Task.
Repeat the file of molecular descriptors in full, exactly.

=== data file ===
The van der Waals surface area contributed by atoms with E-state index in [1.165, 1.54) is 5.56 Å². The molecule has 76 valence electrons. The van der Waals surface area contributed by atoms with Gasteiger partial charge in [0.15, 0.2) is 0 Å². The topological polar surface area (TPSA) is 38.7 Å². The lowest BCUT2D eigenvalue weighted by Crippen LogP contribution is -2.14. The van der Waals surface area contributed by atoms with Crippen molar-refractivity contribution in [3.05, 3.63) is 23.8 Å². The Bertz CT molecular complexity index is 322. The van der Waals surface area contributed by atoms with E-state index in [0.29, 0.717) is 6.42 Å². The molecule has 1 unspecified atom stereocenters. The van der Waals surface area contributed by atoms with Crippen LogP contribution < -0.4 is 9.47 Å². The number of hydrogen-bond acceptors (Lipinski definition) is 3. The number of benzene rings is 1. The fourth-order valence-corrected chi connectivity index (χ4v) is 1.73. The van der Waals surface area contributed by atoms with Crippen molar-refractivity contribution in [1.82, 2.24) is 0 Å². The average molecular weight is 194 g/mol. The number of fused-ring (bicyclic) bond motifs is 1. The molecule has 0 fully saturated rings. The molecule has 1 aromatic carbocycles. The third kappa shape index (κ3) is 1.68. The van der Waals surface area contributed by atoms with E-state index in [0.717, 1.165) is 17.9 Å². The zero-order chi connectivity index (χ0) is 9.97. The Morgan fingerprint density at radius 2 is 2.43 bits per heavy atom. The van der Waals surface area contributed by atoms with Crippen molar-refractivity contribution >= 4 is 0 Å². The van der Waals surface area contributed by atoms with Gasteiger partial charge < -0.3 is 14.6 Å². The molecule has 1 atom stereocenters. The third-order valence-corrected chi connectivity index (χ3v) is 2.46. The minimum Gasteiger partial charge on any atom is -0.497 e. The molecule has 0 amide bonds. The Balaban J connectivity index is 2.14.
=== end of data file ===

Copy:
The van der Waals surface area contributed by atoms with E-state index in [1.165, 1.54) is 5.56 Å². The molecule has 76 valence electrons. The van der Waals surface area contributed by atoms with Gasteiger partial charge in [0.15, 0.2) is 0 Å². The topological polar surface area (TPSA) is 38.7 Å². The lowest BCUT2D eigenvalue weighted by Crippen LogP contribution is -2.14. The van der Waals surface area contributed by atoms with Crippen molar-refractivity contribution in [3.05, 3.63) is 23.8 Å². The Bertz CT molecular complexity index is 322. The van der Waals surface area contributed by atoms with E-state index in [0.29, 0.717) is 6.42 Å². The molecule has 1 unspecified atom stereocenters. The van der Waals surface area contributed by atoms with Crippen LogP contribution < -0.4 is 9.47 Å². The number of hydrogen-bond acceptors (Lipinski definition) is 3. The number of benzene rings is 1. The fourth-order valence-corrected chi connectivity index (χ4v) is 1.73. The van der Waals surface area contributed by atoms with Crippen molar-refractivity contribution in [1.82, 2.24) is 0 Å². The average molecular weight is 194 g/mol. The number of fused-ring (bicyclic) bond motifs is 1. The molecule has 0 fully saturated rings. The molecule has 1 aromatic carbocycles. The third kappa shape index (κ3) is 1.68. The van der Waals surface area contributed by atoms with E-state index in [0.717, 1.165) is 17.9 Å². The zero-order chi connectivity index (χ0) is 9.97. The Morgan fingerprint density at radius 2 is 2.43 bits per heavy atom. The van der Waals surface area contributed by atoms with Crippen molar-refractivity contribution >= 4 is 0 Å². The van der Waals surface area contributed by atoms with Gasteiger partial charge < -0.3 is 14.6 Å². The molecule has 1 atom stereocenters. The third-order valence-corrected chi connectivity index (χ3v) is 2.46. The minimum Gasteiger partial charge on any atom is -0.497 e. The molecule has 0 amide bonds. The Balaban J connectivity index is 2.14.